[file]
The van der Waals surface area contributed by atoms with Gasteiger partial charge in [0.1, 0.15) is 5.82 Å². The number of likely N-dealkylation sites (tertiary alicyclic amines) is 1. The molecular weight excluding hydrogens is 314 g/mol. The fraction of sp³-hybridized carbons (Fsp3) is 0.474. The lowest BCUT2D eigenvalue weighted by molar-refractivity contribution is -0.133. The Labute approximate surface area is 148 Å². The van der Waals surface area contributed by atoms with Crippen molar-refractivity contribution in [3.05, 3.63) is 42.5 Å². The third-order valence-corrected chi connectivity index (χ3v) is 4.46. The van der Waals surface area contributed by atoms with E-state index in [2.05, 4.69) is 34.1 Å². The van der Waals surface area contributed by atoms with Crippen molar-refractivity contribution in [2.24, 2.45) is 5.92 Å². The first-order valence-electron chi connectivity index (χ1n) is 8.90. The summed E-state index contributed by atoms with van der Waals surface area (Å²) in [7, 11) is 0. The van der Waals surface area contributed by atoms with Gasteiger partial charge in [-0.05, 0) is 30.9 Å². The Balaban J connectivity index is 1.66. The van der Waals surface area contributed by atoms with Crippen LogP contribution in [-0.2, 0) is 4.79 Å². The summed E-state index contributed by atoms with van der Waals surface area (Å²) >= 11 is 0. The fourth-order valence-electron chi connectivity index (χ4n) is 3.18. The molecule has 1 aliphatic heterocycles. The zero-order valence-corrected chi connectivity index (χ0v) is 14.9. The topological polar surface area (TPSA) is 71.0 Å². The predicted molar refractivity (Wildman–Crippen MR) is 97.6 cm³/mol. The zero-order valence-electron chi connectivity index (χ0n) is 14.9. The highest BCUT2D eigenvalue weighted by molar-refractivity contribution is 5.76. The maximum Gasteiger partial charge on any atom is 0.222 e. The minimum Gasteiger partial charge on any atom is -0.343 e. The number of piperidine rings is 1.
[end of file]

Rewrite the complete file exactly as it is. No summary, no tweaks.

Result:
The van der Waals surface area contributed by atoms with Gasteiger partial charge in [0.1, 0.15) is 5.82 Å². The number of likely N-dealkylation sites (tertiary alicyclic amines) is 1. The molecular weight excluding hydrogens is 314 g/mol. The fraction of sp³-hybridized carbons (Fsp3) is 0.474. The lowest BCUT2D eigenvalue weighted by molar-refractivity contribution is -0.133. The Labute approximate surface area is 148 Å². The van der Waals surface area contributed by atoms with Crippen molar-refractivity contribution in [3.05, 3.63) is 42.5 Å². The third-order valence-corrected chi connectivity index (χ3v) is 4.46. The van der Waals surface area contributed by atoms with E-state index in [2.05, 4.69) is 34.1 Å². The van der Waals surface area contributed by atoms with Crippen molar-refractivity contribution in [2.24, 2.45) is 5.92 Å². The first-order valence-electron chi connectivity index (χ1n) is 8.90. The summed E-state index contributed by atoms with van der Waals surface area (Å²) in [7, 11) is 0. The van der Waals surface area contributed by atoms with Gasteiger partial charge in [-0.05, 0) is 30.9 Å². The Balaban J connectivity index is 1.66. The van der Waals surface area contributed by atoms with Crippen LogP contribution in [-0.2, 0) is 4.79 Å². The summed E-state index contributed by atoms with van der Waals surface area (Å²) >= 11 is 0. The fourth-order valence-electron chi connectivity index (χ4n) is 3.18. The molecule has 1 aliphatic heterocycles. The zero-order valence-corrected chi connectivity index (χ0v) is 14.9. The topological polar surface area (TPSA) is 71.0 Å². The predicted molar refractivity (Wildman–Crippen MR) is 97.6 cm³/mol. The zero-order valence-electron chi connectivity index (χ0n) is 14.9. The highest BCUT2D eigenvalue weighted by molar-refractivity contribution is 5.76. The maximum Gasteiger partial charge on any atom is 0.222 e. The minimum Gasteiger partial charge on any atom is -0.343 e. The number of piperidine rings is 1.